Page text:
Dr. Graham Dellaire
Dr. Graham Dellaire, Professor and Director of Research in the Department of Pathology at Dalhousie University, is an internationally known cancer cell biologist, microscopist, and expert in DNA repair and CRISPR gene-editing. He currently serves on the Editorial Board of the journal Chromosome Research, and is the co-editor and author of two books, "The Functional Nucleus" and "Cancer Genomics: From Bench to Personalized Medicine". To date his laboratory has published more than 80 research papers and has received over $4 million in research funding to study DNA repair and mechanisms of cancer development and chemotherapy resistance from agencies including: CIHR, Natural Sciences and Engineering Research Council (NSERC), Prostate Cancer Canada, Canadian Breast Cancer Foundation.
Fighting Cancer on All Fronts:
“Even with early diagnosis and treatment, one third of breast cancer patients will have a relapse within five years. Unfortunately, when it comes back, the cancer is usually resistant to chemotherapy,” says Dr. Dellaire, whose mother is a breast cancer survivor and whose paternal grandmother died from the disease. “Chemotherapy resistance is a serious challenge I take personally.”
Dr. Dellaire and his research team aim to:
- Identify biomarkers that could help personalize chemotherapy and detect cancer at its earliest, most treatable stages using next-generation RNA-sequencing and quantitative proteomic approaches
- Use cutting-edge CRISPR/Cas9 gene editing and super-resolution imaging to study cancer development
- Look for ways to exploit the genetic changes in DNA repair and innate-immune pathways in cancer cells as a means of personalized therapy
- Determine mechanisms of tumour immunity, chemotherapy resistance and metastasis in breast, lung, ovarian and prostate cancer using a mouse models (in collaboration with Dr. Brent Johnston, Dalhousie University) and a novel zebrafish xenotransplantation animal model developed in collaboration with Dr. Jason Berman (IWK Health Centre); with the ultimate goal of developing immune and chemotherapy strategies to target metastatic and relapsed cancers.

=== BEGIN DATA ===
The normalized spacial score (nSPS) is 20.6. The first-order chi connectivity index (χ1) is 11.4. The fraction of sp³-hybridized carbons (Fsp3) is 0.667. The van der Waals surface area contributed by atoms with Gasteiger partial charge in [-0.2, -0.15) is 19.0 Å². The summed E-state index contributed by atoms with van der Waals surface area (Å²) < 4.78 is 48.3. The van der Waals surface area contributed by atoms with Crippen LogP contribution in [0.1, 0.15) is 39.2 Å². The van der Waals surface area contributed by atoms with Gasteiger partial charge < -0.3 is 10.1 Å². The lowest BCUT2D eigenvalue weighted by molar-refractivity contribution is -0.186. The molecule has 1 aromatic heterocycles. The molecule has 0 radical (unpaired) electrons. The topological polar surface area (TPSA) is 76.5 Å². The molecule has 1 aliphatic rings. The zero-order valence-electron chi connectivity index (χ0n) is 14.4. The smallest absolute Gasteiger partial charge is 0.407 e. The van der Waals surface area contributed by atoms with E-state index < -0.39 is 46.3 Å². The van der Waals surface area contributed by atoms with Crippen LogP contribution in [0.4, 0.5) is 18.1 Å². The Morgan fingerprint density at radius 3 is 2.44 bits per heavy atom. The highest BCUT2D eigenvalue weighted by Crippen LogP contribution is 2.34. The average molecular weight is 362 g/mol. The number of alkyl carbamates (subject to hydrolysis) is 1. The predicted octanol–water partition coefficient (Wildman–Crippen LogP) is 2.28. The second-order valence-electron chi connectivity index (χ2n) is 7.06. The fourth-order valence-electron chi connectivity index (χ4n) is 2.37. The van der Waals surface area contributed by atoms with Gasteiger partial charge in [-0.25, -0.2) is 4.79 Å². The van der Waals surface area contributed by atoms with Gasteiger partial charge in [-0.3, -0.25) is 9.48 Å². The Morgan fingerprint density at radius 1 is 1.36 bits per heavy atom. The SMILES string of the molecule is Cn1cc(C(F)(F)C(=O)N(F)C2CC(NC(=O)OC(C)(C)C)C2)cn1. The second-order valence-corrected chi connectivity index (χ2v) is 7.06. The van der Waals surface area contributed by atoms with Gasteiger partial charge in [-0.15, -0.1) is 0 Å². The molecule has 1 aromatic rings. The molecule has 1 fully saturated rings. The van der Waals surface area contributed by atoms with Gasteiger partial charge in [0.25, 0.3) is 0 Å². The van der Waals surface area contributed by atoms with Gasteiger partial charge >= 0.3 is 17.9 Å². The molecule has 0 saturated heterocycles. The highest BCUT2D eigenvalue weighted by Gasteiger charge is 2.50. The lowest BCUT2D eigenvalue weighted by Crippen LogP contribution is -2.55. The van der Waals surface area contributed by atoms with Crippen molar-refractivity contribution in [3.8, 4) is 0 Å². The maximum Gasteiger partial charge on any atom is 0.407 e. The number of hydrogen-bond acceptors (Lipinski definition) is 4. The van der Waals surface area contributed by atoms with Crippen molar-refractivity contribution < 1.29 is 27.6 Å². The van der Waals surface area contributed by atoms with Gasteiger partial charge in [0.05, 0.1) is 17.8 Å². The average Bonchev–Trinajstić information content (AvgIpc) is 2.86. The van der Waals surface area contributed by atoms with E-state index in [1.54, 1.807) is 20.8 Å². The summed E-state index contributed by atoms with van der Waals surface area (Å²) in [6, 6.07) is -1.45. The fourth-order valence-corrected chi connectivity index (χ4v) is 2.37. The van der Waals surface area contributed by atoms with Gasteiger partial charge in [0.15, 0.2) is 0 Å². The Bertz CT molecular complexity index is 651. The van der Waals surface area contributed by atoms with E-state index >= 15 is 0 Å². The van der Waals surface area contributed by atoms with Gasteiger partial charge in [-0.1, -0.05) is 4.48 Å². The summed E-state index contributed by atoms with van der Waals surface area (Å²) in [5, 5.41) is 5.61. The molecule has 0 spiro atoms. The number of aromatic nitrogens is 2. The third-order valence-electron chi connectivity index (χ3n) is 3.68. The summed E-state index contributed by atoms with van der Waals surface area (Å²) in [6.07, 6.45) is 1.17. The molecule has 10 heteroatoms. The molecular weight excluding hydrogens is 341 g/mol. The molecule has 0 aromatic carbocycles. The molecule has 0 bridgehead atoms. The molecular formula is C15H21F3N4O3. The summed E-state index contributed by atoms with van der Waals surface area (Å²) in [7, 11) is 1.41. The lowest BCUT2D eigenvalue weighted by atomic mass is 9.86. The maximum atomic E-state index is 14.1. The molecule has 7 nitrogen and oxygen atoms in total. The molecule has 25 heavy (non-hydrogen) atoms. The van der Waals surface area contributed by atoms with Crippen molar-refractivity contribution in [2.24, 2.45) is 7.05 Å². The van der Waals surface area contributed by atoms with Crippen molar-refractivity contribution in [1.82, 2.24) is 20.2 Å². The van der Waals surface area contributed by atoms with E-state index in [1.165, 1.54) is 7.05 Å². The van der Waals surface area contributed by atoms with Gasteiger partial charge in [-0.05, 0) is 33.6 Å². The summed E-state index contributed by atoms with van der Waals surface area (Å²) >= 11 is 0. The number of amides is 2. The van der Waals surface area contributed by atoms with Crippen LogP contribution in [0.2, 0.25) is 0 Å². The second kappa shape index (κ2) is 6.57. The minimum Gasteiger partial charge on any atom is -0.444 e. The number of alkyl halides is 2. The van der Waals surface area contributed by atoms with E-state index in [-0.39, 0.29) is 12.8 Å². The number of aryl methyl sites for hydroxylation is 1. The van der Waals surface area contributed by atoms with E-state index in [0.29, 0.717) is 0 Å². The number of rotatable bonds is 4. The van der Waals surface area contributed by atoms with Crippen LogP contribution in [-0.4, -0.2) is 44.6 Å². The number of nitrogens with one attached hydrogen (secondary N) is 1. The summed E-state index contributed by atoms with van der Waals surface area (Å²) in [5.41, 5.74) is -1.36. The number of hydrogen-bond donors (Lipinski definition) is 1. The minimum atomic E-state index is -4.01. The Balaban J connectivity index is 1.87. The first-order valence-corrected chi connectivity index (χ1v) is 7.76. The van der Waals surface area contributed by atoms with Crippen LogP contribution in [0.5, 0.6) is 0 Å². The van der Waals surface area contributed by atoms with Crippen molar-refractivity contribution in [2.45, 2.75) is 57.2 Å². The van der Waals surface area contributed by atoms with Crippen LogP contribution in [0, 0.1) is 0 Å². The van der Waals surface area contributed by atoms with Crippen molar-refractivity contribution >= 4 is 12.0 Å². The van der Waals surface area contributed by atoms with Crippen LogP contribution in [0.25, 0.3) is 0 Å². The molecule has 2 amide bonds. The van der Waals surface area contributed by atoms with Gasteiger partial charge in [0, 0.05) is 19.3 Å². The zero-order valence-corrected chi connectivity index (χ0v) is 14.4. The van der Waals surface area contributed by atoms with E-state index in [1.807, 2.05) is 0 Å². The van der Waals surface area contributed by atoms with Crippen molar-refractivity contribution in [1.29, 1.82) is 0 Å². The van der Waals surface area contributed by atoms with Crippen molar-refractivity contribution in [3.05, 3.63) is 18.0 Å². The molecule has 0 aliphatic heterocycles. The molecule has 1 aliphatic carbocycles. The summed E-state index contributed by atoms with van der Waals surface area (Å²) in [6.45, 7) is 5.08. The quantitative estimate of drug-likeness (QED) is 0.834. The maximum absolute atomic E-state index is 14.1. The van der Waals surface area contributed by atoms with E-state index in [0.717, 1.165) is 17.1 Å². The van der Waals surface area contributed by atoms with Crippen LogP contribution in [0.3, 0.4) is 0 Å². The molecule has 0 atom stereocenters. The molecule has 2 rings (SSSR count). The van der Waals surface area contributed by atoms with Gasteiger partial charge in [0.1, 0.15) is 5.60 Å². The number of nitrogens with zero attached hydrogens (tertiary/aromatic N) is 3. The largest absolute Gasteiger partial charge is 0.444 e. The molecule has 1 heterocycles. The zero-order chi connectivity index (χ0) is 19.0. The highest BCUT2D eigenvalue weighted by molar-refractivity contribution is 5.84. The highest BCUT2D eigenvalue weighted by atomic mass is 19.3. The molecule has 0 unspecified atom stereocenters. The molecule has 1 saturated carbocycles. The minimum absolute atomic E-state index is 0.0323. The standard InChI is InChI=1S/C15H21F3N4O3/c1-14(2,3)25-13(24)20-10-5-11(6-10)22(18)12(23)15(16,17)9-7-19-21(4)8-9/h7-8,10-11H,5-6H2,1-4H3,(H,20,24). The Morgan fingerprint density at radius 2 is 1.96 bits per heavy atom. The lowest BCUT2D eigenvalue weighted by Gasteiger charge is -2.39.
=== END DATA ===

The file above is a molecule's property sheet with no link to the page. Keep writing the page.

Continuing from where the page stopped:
Bringing cancer biology into sharper focus:
Dr. Dellaire and his team employ live-cell super-resolution microscopy to image cellular events in cancer cells at high resolution. To achieve this, Dr. Dellaire uses a custom-built microscope that has been upgraded for Super-Resolution Radial Fluctuation (SRRF) microscopy, made possible in part by a DMRF equipment grant awarded in 2018. SRRF allows, for the first-time high-speed live-cell super-resolution imaging on conventional spinning-disk microscope via state-of-the-art software developed by collaborator Dr. Ricardo Henriques (University College London, UK). “The DMRF support, including generous donations that supported the initial purchase of our spinning-disk microscope, have been essential in allowing us to take part in this revolution in microscopy that will create new insights into how cancers grow and develop.”, says Dr. Dellaire.